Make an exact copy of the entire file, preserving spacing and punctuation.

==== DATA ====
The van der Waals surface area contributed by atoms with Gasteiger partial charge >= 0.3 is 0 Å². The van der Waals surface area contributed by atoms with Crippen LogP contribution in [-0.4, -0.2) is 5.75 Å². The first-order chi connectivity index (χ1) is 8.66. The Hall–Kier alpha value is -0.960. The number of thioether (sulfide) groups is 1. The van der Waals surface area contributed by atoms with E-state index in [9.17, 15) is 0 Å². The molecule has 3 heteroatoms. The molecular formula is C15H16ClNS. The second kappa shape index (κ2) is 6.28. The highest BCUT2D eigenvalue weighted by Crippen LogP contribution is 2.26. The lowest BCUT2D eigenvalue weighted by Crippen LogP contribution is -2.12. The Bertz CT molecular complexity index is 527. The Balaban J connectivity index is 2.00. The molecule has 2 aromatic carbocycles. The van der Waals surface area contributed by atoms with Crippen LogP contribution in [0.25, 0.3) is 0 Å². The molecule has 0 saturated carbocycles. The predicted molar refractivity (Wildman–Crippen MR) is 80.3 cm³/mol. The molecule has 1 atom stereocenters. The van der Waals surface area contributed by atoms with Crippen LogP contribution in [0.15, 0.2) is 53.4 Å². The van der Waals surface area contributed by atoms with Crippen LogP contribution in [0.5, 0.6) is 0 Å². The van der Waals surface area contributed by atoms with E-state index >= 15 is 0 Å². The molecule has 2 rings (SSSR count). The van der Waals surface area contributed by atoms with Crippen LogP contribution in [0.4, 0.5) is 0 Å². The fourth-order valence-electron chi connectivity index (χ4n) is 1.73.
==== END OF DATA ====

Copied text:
The van der Waals surface area contributed by atoms with Gasteiger partial charge >= 0.3 is 0 Å². The van der Waals surface area contributed by atoms with Crippen LogP contribution in [-0.4, -0.2) is 5.75 Å². The first-order chi connectivity index (χ1) is 8.66. The Hall–Kier alpha value is -0.960. The number of thioether (sulfide) groups is 1. The van der Waals surface area contributed by atoms with E-state index in [9.17, 15) is 0 Å². The molecule has 3 heteroatoms. The molecular formula is C15H16ClNS. The second kappa shape index (κ2) is 6.28. The highest BCUT2D eigenvalue weighted by Crippen LogP contribution is 2.26. The lowest BCUT2D eigenvalue weighted by Crippen LogP contribution is -2.12. The Bertz CT molecular complexity index is 527. The Balaban J connectivity index is 2.00. The molecule has 2 aromatic carbocycles. The van der Waals surface area contributed by atoms with Crippen LogP contribution in [0.25, 0.3) is 0 Å². The molecule has 0 saturated carbocycles. The predicted molar refractivity (Wildman–Crippen MR) is 80.3 cm³/mol. The molecule has 1 atom stereocenters. The van der Waals surface area contributed by atoms with Crippen LogP contribution in [0.15, 0.2) is 53.4 Å². The van der Waals surface area contributed by atoms with Crippen LogP contribution in [0.5, 0.6) is 0 Å². The van der Waals surface area contributed by atoms with E-state index >= 15 is 0 Å². The molecule has 2 rings (SSSR count). The van der Waals surface area contributed by atoms with Crippen LogP contribution in [0.4, 0.5) is 0 Å². The fourth-order valence-electron chi connectivity index (χ4n) is 1.73.